There seems to be a pretty strong consensus among people I agree with on stuff that now is a good time for doing fiscal stimulus. Those considerations push in favor of spending money on munitions and manpower for the intervention in Libya, right?
If this were a situation in which the economy were running at full tilt and military spending distracted workers from doing something else that was useful, that would make things a lot more complicated. But it's not! It's time to borrow money at really low rates and spend on everything useful, including hiring more teachers and building more trains and blowing up Gadhafi's tanks.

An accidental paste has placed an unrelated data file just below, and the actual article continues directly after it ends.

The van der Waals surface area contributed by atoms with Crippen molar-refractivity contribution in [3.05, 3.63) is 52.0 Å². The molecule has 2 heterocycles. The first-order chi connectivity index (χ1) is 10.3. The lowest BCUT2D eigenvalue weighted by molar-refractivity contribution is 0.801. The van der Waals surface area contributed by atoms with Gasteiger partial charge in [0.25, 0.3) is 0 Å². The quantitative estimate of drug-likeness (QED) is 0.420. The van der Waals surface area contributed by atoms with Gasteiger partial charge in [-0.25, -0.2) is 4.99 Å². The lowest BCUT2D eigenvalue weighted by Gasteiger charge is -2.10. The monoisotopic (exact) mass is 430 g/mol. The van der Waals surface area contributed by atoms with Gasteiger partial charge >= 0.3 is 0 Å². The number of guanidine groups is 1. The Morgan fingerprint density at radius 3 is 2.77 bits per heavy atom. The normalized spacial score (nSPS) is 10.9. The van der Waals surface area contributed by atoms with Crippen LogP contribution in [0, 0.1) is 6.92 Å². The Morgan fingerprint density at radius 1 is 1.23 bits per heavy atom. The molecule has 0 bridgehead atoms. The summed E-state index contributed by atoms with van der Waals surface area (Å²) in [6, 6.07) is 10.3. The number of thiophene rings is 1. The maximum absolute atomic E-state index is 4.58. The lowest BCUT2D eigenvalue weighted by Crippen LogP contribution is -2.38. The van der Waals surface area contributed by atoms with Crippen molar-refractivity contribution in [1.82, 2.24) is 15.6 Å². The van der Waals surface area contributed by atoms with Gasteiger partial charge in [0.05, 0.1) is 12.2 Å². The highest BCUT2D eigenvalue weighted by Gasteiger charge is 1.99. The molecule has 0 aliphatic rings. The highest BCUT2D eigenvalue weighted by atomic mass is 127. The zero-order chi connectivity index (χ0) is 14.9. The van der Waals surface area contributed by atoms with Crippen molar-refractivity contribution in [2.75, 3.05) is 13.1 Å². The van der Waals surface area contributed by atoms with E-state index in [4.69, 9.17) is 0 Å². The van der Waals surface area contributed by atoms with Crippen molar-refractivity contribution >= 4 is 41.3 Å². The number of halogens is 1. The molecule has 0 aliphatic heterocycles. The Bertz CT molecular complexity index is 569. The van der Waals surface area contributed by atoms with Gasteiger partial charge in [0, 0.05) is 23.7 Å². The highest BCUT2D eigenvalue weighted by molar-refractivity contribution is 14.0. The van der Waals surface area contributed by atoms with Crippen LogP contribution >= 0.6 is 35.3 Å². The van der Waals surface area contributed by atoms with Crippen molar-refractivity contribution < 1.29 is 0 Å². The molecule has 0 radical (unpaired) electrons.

This is, of course, assuming that you think the war in Libya is a good idea on non-fiscal grounds. But if you do, you shouldn't be worried about the fiscal consequences in this particular economic climate.
I guess this makes sense in a world where this is entirely deficit financing? But it seems that this mission (not a very alrge expenditure in the sense of things) is both coming out of defense equipment already paid for, AND giving conservative reason for more non-defense discretionary funds to cut. Bad both ways from a Keynesian standpoint.
I guess it depends on when we replenish existing equipment stocks. I don't really see that this is going to have any broader effects on non-defense discretionary though.
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